Date of Degree


Document Type


Degree Name





Steve G. Greenbaum

Committee Members

Charles Michael Drain

Lynn C. Francesconi

Ruth E. Stark

Subject Categories

Physical Chemistry


Lithium-ion battery, Sodium ion battery, Nuclear Magnetic Resonance, Energy storage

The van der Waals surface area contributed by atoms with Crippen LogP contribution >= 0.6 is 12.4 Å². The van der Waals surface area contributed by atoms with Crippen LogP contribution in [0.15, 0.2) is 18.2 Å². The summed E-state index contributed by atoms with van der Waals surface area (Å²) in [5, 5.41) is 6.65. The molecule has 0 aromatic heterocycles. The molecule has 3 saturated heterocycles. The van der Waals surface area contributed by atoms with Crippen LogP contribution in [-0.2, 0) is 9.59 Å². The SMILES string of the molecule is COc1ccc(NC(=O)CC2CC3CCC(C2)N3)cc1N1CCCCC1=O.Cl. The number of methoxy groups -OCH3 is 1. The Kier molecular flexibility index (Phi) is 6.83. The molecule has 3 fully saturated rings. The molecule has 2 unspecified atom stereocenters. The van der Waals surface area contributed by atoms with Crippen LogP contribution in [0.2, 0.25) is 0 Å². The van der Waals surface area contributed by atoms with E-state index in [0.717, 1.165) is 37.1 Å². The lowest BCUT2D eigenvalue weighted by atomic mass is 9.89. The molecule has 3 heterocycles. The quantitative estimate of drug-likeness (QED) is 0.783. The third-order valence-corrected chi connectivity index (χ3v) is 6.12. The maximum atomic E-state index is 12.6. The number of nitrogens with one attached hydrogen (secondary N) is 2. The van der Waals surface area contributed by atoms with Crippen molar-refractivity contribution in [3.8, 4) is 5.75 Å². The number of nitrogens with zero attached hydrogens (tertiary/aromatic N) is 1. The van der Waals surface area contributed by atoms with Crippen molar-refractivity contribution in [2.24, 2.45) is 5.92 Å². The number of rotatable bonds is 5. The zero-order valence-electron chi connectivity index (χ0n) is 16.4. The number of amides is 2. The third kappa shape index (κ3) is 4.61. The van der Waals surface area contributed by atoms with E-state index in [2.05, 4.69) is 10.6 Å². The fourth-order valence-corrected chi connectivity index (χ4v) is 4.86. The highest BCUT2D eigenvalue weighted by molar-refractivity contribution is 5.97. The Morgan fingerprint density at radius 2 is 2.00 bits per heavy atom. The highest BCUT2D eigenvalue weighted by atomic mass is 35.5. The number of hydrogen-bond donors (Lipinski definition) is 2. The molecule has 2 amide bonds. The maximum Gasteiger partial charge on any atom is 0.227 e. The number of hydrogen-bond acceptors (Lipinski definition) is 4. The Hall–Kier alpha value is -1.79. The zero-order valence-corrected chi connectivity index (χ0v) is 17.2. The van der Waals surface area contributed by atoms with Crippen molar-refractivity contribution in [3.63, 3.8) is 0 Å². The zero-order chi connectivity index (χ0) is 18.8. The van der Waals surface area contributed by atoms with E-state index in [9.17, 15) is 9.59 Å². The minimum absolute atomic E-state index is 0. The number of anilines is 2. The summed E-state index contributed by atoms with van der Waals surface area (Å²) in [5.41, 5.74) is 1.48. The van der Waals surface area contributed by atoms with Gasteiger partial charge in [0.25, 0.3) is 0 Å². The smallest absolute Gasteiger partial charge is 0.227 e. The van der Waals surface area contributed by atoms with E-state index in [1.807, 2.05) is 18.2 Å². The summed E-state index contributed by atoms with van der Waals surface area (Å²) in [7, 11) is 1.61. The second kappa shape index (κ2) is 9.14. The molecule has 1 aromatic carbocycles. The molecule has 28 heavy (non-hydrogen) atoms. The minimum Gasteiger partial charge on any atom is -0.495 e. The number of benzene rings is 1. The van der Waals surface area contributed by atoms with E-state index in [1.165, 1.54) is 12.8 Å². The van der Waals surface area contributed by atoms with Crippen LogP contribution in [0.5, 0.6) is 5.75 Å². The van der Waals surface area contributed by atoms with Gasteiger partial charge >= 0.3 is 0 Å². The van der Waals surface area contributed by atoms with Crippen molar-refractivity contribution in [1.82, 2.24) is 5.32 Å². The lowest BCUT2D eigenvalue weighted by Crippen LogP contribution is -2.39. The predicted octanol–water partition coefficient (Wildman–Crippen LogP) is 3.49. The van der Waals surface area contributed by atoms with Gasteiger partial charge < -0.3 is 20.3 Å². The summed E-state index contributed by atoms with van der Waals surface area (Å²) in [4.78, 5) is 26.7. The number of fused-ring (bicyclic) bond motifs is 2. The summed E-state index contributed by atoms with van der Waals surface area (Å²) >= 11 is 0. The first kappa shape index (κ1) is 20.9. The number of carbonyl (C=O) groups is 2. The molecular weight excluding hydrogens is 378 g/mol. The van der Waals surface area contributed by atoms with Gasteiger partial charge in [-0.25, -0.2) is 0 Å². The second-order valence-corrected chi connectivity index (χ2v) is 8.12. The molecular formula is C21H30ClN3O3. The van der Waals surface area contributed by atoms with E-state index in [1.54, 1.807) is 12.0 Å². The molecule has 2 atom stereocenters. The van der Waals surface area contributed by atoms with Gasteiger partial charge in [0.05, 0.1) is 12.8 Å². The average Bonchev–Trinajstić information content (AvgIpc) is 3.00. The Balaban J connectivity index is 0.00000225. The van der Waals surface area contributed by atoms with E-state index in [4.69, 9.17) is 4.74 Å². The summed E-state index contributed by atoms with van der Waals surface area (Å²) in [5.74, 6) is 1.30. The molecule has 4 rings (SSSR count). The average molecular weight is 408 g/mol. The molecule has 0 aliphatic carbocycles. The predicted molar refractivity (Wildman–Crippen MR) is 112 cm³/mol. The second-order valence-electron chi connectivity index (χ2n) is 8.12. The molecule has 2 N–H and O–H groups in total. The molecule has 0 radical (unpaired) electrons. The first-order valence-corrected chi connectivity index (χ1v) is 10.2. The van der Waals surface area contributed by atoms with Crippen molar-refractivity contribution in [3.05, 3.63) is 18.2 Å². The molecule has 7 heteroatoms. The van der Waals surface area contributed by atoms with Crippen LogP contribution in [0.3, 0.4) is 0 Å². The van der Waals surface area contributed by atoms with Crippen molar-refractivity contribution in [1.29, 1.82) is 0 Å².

Electrochemical energy storage materials constitute essential elements in the development of sustainable energy technologies. They are crucial for improving the efficiency of energy storage devices to facilitate the use of renewable resources. The increasing human demands for energy and limitation of fossil fuel stimulates the continued development of energy storage materials. Better understanding of their working mechanisms and electrochemical properties from a view of chemistry is quite necessary for improving the energy storage technology. In this work, Nuclear Magnetic Resonance (NMR) has been used as a powerful tool to characterize the solvation behavior and diffusion ability of some commonly used electrolytes in the lithium batteries. A challenging nucleus 17O has been successfully studied in glyme-based electrolytes and carbonate based electrolytes, which along with NMR diffusion measurements provides significant information about ion-ion and ion-solvent interaction. Besides these battery projects, another investigation of silicon-doped hydrogenate amorphous carbon materials has been accomplished by using NMR and Electron Paramagnetic Resonance (EPR) techniques. The structure revolution of this material induced by thermal treatment has been described in this work.